Marines volunteer, assist Uruma City during safety campaign
URUMA CITY, OKINAWA, Japan -- Uruma City police officers, volunteers and Marines took part in the Uruma City Police Department’s drive safely campaign by serving as crossing guards April 8 and 15 in Uruma City.
Marines with Headquarters Battalion, 3rd Marine Division, III Marine Expeditionary Force, took part in the campaign to promote safety for children on their way to school by teaching them how to properly cross the road.
“We are assisting the Uruma City Police Department in enforcing traffic safety as part of their two-week safety campaign,” said 2nd Lt. Andrew K. Williams, a logistics officer with the battalion. “The first week, we helped out at Tengan Elementary School, and (this week) we are finishing up the campaign by ensuring the children are able to safely cross Route 8 to Kawasaki Elementary School.”
The month of April is when new first-grade students start attending school, according to Tsuyoshi Uejo, a police officer with Uruma City Police Department.
“With having new students, we have to educate them,” said Uejo. “The morning rush hour can be a dangerous time to cross the road. We came here to promote the drive safely campaign, educate the people, and protect the children.”
Like many roads on Okinawa, the roads in front of Tengan and Kawasaki Elementary Schools are busy during the time when students are walking to school, according to Lance Cpl. Josiah A. LeCleir, a ground radio operator with the battalion.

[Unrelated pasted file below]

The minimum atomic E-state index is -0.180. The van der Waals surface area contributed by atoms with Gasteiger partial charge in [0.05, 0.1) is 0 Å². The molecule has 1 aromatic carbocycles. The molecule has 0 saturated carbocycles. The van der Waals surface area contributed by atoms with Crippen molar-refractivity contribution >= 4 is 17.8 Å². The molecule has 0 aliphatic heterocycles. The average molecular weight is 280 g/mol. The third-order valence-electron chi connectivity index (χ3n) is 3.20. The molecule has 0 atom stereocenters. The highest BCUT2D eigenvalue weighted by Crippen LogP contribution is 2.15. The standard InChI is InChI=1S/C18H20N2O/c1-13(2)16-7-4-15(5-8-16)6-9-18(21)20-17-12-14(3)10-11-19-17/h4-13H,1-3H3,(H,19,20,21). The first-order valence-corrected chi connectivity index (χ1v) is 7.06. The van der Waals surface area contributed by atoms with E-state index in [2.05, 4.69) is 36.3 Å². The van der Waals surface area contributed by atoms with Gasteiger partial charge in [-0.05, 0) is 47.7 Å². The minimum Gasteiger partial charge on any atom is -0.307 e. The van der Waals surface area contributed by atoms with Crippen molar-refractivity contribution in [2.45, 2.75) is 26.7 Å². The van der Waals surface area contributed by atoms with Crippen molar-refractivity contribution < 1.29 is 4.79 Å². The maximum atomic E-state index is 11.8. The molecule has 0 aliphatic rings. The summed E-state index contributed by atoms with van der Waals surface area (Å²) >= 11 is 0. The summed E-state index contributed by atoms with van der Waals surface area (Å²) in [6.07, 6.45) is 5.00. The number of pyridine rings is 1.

“We are making sure the children are safe by stopping traffic and helping them cross the street,” said LeCleir. “Both the drivers and the children need to be alert to the potential harm which could come from not paying complete attention to their surroundings.”
In order to increase the visibility and safety of the children, the volunteers taught them proper crossing procedures.
“One of the things we teach the new students is not to run,” said Uejo. “It can be difficult for drivers to see the children at times, and if they try to run across the street, it increases the chance of them getting hurt. We also teach them to only cross at designated crosswalks, raise their right hand above their head, and look left and right to see if the cars are stopping. Raising their hand signals to drivers that the child is about to cross the road.”
The help of the Marines was greatly appreciated, according to Uejo.
“I would like to say thank you to the Marines of Camp Courtney for their help and cooperation in this safety campaign,” said Uejo. “We are all a part of the same community, and it is always good when we can come together to help each other.”